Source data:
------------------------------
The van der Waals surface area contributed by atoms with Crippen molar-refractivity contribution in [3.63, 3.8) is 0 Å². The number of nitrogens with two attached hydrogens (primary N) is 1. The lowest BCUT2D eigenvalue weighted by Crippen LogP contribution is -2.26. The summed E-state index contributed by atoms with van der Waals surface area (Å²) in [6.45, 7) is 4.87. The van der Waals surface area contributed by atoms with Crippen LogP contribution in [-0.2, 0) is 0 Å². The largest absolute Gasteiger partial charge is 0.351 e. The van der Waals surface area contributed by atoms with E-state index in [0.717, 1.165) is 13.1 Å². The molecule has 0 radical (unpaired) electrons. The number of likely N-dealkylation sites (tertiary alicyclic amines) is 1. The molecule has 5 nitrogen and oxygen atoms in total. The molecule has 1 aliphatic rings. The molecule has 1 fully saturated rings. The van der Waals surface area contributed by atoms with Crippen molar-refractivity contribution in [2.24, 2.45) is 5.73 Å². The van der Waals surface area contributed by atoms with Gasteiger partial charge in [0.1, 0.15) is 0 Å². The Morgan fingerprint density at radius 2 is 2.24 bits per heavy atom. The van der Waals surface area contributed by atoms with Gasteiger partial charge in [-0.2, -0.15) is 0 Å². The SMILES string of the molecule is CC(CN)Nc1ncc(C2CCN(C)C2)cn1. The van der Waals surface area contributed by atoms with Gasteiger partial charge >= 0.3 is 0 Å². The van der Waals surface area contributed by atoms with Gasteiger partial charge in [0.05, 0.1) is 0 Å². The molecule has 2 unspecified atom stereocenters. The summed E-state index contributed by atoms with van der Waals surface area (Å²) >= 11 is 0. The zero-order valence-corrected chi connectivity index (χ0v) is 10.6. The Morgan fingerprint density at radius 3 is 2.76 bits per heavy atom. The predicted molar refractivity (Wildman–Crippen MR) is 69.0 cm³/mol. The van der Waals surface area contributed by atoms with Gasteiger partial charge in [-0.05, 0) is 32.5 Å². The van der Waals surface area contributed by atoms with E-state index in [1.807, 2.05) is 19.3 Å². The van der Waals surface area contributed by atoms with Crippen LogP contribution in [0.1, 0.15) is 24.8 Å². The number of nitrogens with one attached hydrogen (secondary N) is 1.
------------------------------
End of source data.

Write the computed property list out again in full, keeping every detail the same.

The van der Waals surface area contributed by atoms with Crippen molar-refractivity contribution in [3.63, 3.8) is 0 Å². The number of nitrogens with two attached hydrogens (primary N) is 1. The lowest BCUT2D eigenvalue weighted by Crippen LogP contribution is -2.26. The summed E-state index contributed by atoms with van der Waals surface area (Å²) in [6.45, 7) is 4.87. The van der Waals surface area contributed by atoms with Crippen LogP contribution in [-0.2, 0) is 0 Å². The largest absolute Gasteiger partial charge is 0.351 e. The van der Waals surface area contributed by atoms with E-state index in [0.717, 1.165) is 13.1 Å². The molecule has 0 radical (unpaired) electrons. The number of likely N-dealkylation sites (tertiary alicyclic amines) is 1. The molecule has 5 nitrogen and oxygen atoms in total. The molecule has 1 aliphatic rings. The molecule has 1 fully saturated rings. The van der Waals surface area contributed by atoms with Crippen molar-refractivity contribution in [2.24, 2.45) is 5.73 Å². The van der Waals surface area contributed by atoms with Gasteiger partial charge in [0.1, 0.15) is 0 Å². The Morgan fingerprint density at radius 2 is 2.24 bits per heavy atom. The van der Waals surface area contributed by atoms with Gasteiger partial charge in [-0.2, -0.15) is 0 Å². The SMILES string of the molecule is CC(CN)Nc1ncc(C2CCN(C)C2)cn1. The van der Waals surface area contributed by atoms with Gasteiger partial charge >= 0.3 is 0 Å². The van der Waals surface area contributed by atoms with Gasteiger partial charge in [0.05, 0.1) is 0 Å². The molecule has 2 unspecified atom stereocenters. The summed E-state index contributed by atoms with van der Waals surface area (Å²) >= 11 is 0. The zero-order valence-corrected chi connectivity index (χ0v) is 10.6. The Morgan fingerprint density at radius 3 is 2.76 bits per heavy atom. The predicted molar refractivity (Wildman–Crippen MR) is 69.0 cm³/mol. The van der Waals surface area contributed by atoms with Gasteiger partial charge in [-0.05, 0) is 32.5 Å². The van der Waals surface area contributed by atoms with E-state index in [1.807, 2.05) is 19.3 Å². The van der Waals surface area contributed by atoms with Crippen LogP contribution in [0.1, 0.15) is 24.8 Å². The number of nitrogens with one attached hydrogen (secondary N) is 1.